In hunting, as in most cases where real work is to be done, one is best alone. Two people are apt to talk just at the wrong time. And even if you do not talk at all, four feet make—of necessity—more noise than two, and two bodies are easier seen than one. I left my horse behind, because I did not wish to burden myself with an extra responsibility. A horse can be a dreadful nuisance. You may want to go where he cannot, and so you must either leave him tied up somewhere, or else suit your way to his. Again, you lose valuable time in dismounting and tying up, before stalking or shooting your game. And both time and temper suffer when you can't find the place where you left your horse. Some men have the true woodsman's instinct, and never get lost or turned round. These are fortunate beings, and worthy of respectful admiration. But woe to him who, unendowed by nature with their gifts, seeks to imitate them. For my part I have always had quite enough to do to keep my head and feet agreed as to the direction of camp. Any extra strain, such as the necessity of looking for a mislaid horse, is sure to cause a disagreement between the members, and so bring on a catastrophe.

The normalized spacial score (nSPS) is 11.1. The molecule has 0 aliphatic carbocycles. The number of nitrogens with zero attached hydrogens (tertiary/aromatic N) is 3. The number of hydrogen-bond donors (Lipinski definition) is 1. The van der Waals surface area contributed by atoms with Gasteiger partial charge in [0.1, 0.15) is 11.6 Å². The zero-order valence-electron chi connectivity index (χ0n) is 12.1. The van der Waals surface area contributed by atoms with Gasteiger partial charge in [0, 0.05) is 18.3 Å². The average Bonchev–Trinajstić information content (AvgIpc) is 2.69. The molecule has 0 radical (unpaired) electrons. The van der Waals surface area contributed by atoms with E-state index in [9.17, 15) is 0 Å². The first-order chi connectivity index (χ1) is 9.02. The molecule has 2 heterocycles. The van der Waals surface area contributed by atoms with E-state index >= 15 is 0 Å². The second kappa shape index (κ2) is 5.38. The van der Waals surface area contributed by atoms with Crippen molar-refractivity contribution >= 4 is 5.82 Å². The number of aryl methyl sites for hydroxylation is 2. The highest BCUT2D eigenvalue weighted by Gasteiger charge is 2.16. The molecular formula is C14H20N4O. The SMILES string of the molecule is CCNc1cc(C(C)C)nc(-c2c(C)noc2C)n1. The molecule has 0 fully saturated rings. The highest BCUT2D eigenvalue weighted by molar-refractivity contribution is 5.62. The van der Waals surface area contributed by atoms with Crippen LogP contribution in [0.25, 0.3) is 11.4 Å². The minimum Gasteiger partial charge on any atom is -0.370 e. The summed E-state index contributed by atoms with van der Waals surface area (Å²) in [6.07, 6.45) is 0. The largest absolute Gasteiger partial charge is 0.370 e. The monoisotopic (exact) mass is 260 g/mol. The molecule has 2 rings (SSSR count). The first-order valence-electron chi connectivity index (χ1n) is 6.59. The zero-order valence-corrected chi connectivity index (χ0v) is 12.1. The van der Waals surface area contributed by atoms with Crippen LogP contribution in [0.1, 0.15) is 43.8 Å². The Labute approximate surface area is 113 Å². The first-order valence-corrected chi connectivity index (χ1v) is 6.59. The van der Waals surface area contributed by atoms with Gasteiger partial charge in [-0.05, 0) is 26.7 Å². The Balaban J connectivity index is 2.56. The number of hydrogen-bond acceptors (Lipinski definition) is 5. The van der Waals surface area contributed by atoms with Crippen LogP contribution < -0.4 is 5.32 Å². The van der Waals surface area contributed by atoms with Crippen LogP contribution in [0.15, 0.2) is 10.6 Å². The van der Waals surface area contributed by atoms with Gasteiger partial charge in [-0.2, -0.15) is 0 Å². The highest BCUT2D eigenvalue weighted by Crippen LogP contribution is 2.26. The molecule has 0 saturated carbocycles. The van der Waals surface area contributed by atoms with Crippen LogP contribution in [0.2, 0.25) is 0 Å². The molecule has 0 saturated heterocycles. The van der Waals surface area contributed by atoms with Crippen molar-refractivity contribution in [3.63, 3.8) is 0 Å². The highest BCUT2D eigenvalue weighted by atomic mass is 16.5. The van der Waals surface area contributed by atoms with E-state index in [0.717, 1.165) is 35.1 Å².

I had been out several hours. It was getting on toward evening, and I was well on my way home. There was no lack of elk in the neighborhood, for my more fortunate friends had proved that they were easy to find. I could see that bands had roved that very morning over the country through which my path lay. I could see where some great bull had thrashed the young sapling with his horns till the tender bark was stripped off, or hung in long, wet ribbons from the wounded tree. And in the pools where the big fellows had wallowed, the mud had scarce settled. In places the grass was trampled and littered as if by a bunch of cattle. The "sign" was plentiful and fresh. Still I heard no whistle, nor saw a living thing, save now and then when a big-eyed black-tail doe would gaze at me with mild wonder until she got my wind, and then away she would bounce through the timber, followed by her startled fawn.